George Abe

Profile photo of George Abe
 

Lecturer and Faculty Director, Strategic Management Research Program

(310) 206-3082

About

 

Biography

George Abe is a lecturer at the UCLA Anderson School of Management and faculty director of the Strategic Management Research (SMR) program. SMR is the field study project required of Anderson’s Executive MBA students. He teaches entrepreneurship, business plan development and field study program advisories.

As a graduate student at UCLA, Abe studied with Leonard Kleinrock on pre-Internet data networking. In 1976 he joined Computer Sciences Corp, a defense contractor providing, among other services, timesharing services — what we now call cloud computing. He designed the IP data service for CSC’s spinoff, Infonet Services Corporation, and later signed on as business development manager at Cisco, where he became the company’s first product manager for data over cable products. In 1997 Cisco published Abe’s book, Residential Broadband, an early practical guide to what were then emerging access networks and internet technologies, published in two editions.

Abe circled back to his alma mater when he joined UCLA’s technology transfer office, where commercialization of intellectual property is managed. In 2003 Senior Associate Dean Al Osborne invited Abe to teach entrepreneurship. In his teaching, he emphasizes deal terms and team building. “Team building is the key,” he says. “Students underestimate it. They come in believing fundraising is the hardest part. The socialization process is important and overlooked.”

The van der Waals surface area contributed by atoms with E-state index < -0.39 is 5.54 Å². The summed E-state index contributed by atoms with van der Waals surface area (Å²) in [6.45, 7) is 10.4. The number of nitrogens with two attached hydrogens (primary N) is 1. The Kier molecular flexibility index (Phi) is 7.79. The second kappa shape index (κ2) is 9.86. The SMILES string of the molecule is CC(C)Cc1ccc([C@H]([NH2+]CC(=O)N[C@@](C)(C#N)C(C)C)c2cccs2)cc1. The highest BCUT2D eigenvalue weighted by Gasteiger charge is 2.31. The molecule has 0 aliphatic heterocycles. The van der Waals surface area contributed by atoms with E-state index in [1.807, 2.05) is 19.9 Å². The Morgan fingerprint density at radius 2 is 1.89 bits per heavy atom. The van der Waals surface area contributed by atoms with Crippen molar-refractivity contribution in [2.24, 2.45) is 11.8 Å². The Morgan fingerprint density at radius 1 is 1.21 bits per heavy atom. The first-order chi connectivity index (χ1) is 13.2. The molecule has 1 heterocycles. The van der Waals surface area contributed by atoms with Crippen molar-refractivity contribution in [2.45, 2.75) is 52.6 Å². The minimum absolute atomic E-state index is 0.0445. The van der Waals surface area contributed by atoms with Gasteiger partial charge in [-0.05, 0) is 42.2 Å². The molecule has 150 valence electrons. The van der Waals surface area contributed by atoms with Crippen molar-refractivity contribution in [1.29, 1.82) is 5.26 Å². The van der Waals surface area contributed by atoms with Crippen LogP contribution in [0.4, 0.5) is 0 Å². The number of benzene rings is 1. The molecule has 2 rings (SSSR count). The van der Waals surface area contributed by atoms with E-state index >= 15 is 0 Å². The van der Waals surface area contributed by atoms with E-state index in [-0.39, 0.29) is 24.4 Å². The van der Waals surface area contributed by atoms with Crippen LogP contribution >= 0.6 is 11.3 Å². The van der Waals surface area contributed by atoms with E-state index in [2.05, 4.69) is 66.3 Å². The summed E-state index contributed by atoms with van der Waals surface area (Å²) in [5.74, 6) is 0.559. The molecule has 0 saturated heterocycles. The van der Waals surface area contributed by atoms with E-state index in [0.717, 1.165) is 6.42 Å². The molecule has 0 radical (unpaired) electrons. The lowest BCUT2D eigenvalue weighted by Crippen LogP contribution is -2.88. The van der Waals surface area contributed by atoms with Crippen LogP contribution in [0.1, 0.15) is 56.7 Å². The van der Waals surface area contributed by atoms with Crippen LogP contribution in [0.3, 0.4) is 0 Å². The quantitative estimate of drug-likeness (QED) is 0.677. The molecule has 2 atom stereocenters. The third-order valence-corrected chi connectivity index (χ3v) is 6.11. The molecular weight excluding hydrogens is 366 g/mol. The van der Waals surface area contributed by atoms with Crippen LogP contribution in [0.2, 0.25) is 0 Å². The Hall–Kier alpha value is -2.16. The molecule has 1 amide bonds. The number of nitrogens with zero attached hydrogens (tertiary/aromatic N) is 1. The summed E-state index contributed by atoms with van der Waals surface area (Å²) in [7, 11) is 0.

In addition to his experience in computer networking, Abe was a venture partner with Santa Monica-based Palomar Ventures and served on the board of directors of Switchcore AB, a publicly traded fabless semiconductor designer in Sweden, and several boards in the Palomar portfolio.

Abe serves on the board of advisers for UCLA’s Terasaki Center for Japanese Studies and Biotech Connection, Los Angeles.

 

Education

B.A. Mathematics, UCLA
M.S. Business, Quantitative Methods, UCLA